The Recipe: Vegetable Soup
Original Recipe From: Good Eats (2004)

What You’ll Need:
(Serves 6 to 8)

4 Tablespoons Olive Oil
2 Cups Chopped Leeks (White part only, rinsed well)*
2 Tablespoons Minced Garlic
2 Cups Carrots (Peeled, chopped)**
2 Cups Russet Potatoes (Peeled, diced)
2 Cups Fresh Green Beans (Cut into ¾ inch pieces)
2 Quarts Chicken Broth or Vegetable Broth
4 Cups Tomatoes (Peeled, diced, seeded – canned works well as a substitute)
2 Cups Corn Kernels***
¼ Cup Packed Fresh Parsley Leaves
1 to 2 Teaspoons Fresh Lemon Juice

* By “white part only” the recipe means for you use the base of the leek all the way until the stem turns a darker green. You want everything that’s white to green/white (typically ½ to ¾ of the stem). For 2 cups, you’ll need about 3 medium leeks.

** Two medium carrots should yield two cups. We had smaller carrots, so we used four carrots. Adjust accordingly depending on what you can find.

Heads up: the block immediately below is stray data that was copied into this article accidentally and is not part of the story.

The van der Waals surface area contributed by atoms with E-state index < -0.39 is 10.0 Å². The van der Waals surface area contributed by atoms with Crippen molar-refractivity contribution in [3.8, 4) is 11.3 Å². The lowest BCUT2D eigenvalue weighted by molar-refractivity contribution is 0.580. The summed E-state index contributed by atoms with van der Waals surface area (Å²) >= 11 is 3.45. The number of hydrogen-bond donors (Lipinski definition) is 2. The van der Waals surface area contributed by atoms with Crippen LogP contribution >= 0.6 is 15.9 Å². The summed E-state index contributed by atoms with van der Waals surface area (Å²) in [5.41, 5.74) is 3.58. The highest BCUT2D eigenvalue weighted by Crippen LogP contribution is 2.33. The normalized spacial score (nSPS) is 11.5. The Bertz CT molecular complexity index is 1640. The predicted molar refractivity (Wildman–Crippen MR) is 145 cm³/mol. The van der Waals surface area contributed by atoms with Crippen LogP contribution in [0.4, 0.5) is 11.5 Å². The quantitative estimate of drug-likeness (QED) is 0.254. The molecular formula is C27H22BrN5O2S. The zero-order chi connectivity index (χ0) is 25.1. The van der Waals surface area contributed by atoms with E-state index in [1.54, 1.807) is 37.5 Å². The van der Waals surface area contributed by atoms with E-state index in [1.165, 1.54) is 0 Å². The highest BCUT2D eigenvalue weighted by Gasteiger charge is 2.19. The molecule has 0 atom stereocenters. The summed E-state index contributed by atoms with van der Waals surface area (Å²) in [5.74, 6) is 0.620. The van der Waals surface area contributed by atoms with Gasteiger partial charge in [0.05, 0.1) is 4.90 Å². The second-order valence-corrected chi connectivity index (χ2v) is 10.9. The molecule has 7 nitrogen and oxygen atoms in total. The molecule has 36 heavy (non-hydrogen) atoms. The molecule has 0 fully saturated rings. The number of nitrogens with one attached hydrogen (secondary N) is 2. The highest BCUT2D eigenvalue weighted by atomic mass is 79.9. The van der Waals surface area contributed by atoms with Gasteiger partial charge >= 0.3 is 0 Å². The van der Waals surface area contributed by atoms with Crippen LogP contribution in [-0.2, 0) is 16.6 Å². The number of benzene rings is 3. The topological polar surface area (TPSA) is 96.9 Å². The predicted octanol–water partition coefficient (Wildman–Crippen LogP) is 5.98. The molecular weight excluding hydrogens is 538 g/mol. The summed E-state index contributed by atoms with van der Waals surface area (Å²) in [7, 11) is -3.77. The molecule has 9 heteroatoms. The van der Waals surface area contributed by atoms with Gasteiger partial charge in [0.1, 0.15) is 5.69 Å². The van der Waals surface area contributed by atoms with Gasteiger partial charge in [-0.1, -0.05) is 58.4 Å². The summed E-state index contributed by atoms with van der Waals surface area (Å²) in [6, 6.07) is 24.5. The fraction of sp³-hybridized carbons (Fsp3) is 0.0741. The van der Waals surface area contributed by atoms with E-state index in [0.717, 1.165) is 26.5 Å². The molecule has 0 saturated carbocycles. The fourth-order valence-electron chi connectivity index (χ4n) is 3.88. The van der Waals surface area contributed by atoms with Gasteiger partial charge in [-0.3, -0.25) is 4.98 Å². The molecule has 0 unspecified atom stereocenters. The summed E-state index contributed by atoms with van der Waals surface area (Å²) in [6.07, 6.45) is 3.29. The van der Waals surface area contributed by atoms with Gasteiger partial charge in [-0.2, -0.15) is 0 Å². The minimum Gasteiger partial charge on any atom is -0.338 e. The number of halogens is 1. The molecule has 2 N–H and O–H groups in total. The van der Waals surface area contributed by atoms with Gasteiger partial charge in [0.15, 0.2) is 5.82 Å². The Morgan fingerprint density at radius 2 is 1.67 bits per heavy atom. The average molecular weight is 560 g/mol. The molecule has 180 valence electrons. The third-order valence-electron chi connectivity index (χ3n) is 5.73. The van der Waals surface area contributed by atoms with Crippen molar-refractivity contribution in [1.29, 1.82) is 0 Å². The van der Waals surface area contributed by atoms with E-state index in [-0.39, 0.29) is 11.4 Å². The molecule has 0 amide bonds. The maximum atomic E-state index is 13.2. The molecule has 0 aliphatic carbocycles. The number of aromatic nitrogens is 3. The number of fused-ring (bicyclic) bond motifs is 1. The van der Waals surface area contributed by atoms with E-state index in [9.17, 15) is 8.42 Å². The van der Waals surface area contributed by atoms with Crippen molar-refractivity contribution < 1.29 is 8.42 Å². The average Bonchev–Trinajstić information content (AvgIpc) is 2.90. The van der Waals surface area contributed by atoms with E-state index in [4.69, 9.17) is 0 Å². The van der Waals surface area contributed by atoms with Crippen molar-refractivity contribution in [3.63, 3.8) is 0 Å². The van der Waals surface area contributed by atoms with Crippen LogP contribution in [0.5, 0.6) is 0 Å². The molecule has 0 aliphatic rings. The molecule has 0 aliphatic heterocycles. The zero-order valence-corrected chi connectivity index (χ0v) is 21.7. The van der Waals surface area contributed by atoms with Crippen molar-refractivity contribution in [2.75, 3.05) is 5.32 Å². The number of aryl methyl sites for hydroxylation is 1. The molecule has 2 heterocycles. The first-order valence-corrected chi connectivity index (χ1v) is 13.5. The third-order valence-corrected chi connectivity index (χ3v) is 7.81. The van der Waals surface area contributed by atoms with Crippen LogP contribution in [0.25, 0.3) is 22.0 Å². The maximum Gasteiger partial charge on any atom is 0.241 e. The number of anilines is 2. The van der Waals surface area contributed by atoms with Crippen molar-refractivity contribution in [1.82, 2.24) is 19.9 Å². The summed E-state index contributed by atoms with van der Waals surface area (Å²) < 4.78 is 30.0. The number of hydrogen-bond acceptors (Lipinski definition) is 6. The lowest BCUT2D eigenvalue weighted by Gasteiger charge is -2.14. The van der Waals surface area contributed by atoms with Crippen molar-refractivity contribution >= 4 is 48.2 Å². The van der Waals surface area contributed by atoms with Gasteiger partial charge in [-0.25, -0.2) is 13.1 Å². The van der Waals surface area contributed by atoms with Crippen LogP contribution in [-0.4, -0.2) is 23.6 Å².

*** If using fresh, 2 years of corn should yield two cups.

It’s tempting to take a shortcut with this recipe and simply use a bag of frozen vegetables to cut out the prep work. DON’T DO IT. While frozen vegetables certainly have their uses in recipes, they simply aren’t meant for this one. Go with as many fresh ingredients as you can, you’ll appreciate the final result when it’s all said and done. For our recipe, the only thing we could no longer find fresh was corn, so we had to use frozen corn kernels instead. Everything else was fresh and readily found in our grocery store.

Ideally for this recipe, you should use a large stock or soup pot with high sides. We’re not equipped with a stock pot, so we used our largest pot (our dutch oven) and while it worked, the pot was a bit crowded. If you have a tall narrow stock or stew pot – use it!

Begin by heating the olive oil in your pot over medium low heat. Once the oil is hot and shimmering slightly, add the leeks, garlic and a pinch of salt (the salt will help pull the moisture for the leeks) and cook until the leeks begin to soften. This takes about 5 to 8 minutes. Next, add the carrots, potatoes and green beans. Cook, stirring occasionally, for an additional 5 minutes.